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Home Improvements: Sell Faster & For More Money


Picking the best home improvements to make in order to help a property sell faster and for more money remains a highly controversial topic. Many homeowners, including real estate agents and investors, are delusional when it comes to how much value certain home improvements really add to the value of a property. So which home improvements are really more hype than help? Which are really the best moves to make for selling your house faster, and for the most money?

The Dangers of Misinformation

The Internet has simultaneously become the best friend and worst enemy of homeowners desperate to find information. The web offers instant access to volumes of information on home improvements, tips for marketing and selling houses, and ideas for home makeovers and DIY projects. Unfortunately, easy publishing has also made it too easy for erroneous information to invade cyberspace and mislead both homeowners and avid real estate investors alike.

When it comes to home improvements, this misinformation can be extremely costly. Imagine a distressed homeowner putting the last of their retirement savings into a home improvement project in hopes of helping their home sell before it goes to foreclosure, only to find they haven’t added any real value, or worse; have actually depreciated their properties in the process. That can be financially ruinous, and not just for the owner, but can set back, and deprive future generations from a good start in life.

Horrific Home Improvement Ideas for Home Sellers

Virtually any desired home improvement can be a great one if you plan to keep your property long term. After all, taste and interior design are all about personal choice. However, when it comes to attempting to sell a home and increase its appeal and value, there are some big blunders to avoid. Less than ideal choices may include reducing the number of bedrooms in a home and illegal (unpermitted) additions or conversions. These blunders can directly slash a home’s value, and even render it unsalable. Subsequently, many have over-improved homes to excess, throwing away valuable cash, and like Sandra Lee’s recent interior décor debacle – caused property taxes to spike by 30%, further detracting from a home’s appeal.

Most won’t make these major mistakes, but many other home improvements are clouded in hype and can cause similar financial losses.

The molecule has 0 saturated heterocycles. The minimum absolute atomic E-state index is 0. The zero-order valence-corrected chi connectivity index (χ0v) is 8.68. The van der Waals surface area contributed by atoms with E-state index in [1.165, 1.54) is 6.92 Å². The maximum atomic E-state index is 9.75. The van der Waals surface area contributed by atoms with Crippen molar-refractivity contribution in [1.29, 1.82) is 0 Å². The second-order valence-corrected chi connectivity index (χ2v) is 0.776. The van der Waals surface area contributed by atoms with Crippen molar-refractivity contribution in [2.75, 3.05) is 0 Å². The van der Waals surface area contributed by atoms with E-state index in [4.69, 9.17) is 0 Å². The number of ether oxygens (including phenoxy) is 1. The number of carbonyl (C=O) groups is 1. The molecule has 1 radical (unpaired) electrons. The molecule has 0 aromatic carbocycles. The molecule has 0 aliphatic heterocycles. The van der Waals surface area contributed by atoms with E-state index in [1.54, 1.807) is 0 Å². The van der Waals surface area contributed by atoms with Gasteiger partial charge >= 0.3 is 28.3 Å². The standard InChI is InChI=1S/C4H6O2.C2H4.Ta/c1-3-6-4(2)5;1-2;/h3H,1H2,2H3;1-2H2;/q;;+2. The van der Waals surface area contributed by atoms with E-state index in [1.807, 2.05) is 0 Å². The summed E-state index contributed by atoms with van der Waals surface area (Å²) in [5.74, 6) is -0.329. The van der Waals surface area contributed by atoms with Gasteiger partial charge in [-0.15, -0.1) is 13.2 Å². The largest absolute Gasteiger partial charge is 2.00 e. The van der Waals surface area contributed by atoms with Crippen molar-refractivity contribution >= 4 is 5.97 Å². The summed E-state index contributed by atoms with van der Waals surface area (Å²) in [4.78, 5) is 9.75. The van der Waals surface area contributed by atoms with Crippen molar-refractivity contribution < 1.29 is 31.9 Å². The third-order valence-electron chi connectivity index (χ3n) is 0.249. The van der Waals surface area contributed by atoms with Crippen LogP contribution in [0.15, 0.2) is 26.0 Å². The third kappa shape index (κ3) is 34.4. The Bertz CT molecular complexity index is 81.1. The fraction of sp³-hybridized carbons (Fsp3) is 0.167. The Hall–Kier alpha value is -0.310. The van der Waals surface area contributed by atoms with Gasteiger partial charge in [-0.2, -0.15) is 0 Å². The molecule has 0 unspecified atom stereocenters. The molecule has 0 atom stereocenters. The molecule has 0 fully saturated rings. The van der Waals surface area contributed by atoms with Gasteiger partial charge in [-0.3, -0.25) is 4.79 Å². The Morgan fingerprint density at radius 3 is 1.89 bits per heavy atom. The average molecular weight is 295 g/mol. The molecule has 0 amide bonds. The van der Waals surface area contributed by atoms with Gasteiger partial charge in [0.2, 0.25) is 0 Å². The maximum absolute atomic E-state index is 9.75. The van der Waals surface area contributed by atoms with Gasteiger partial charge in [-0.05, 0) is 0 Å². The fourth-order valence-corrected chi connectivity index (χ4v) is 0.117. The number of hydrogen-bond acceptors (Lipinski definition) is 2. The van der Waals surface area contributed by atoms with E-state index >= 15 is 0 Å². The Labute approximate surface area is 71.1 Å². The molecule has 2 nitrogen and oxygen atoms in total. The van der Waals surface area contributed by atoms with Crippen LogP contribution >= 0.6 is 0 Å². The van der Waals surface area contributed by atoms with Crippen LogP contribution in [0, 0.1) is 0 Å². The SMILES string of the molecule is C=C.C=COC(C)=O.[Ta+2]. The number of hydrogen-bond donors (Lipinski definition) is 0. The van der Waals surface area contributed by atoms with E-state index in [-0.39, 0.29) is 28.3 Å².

For instance; Bullfrog Spas’ Hot Tub Blog recently highlighted the most recent Cost vs. Value Report, in which each of every 35 major home improvements evaluated were shown to actually lose money. When doing the math on a major bathroom remodel, garage addition or home office remodel and realizing only 48% to 69% of the money invested may be recouped in a sale. That’s some serious money. Instead of actually increasing value and pocketing more money, sellers performing some of these home improvements are just flushing their capital away.

Another major consideration with larger and more intensive remodeling jobs is the time involved. Sure you can put in a swimming pool and potentially add real value to a home, but do you want to wait 3 to 6 months to be able to market the home for sale?

Proper Planning for Value Adding Home Improvements

In addition to getting educated and obtaining accurate information about what various home improvements can add or lose in value, planning out remodeling and taking wider factors into consideration can go a long way.

7 items to keep in mind when planning include:

  1. Knowing your budget capacity
  2. Allowing for overages (at least 5% to 20%)
  3. Staying focused on ultimate end goals
  4. Understanding related risks such as potential for creating larger repair and replacement needs
  5. Timelines (desired sale timeframe, and for completing work)
  6. Acknowledging household member’s stress thresholds
  7. Knowing the best personal selling strategy (For Sale By Owner, using a Realtor, or selling directly to a real estate investor for cash fast)

Determining the Real Value of Home Improvements

There are two distinct measurements in evaluating home improvements when it comes to preparing a property for sale:

  1. The perceived value and appeal to prospective home buyers
  2. Actual tangible value that can be banked on

It can be of value to invest in sprucing up a home’s appeal in order to get more inquiries, drive showings, and make buyers fall in love with the property. However, it is critical for homeowners to understand that many of these cosmetic augmentations will not add one cent in actual appraised value. It doesn’t matter if someone would be willing to pay you 2 million dollars for your little 2 bedroom cottage. If they need a mortgage, and the real appraised value is barely over 200,000, they won’t receive any funding. Essentially, your improvements will prevent you from making your money back.

Curb appeal, finishes, hardware and fixtures, new flooring and counter tops can all be tremendous upgrades. Yet, more often than not, and unless they take a property from dismal condemned dump to the cover of the hottest home fashion mag, they aren’t adding real bankable value. The main items which do factor in to tangible appraised value include square footage, number of bedrooms and bathrooms, site location and type of lot, location and comparable sales.

Without question, the best way to figure out exactly which home improvements to make is to ask a local, licensed property appraiser. For those looking for some more affordable hacks to helping their homes sell faster and for more money, consider the following:

  1. Hybrids options for adding square foot like sun-rooms with AC
  2. Home staging
  3. Better real estate photography
  4. Opting for a quick, as-is sale for cash

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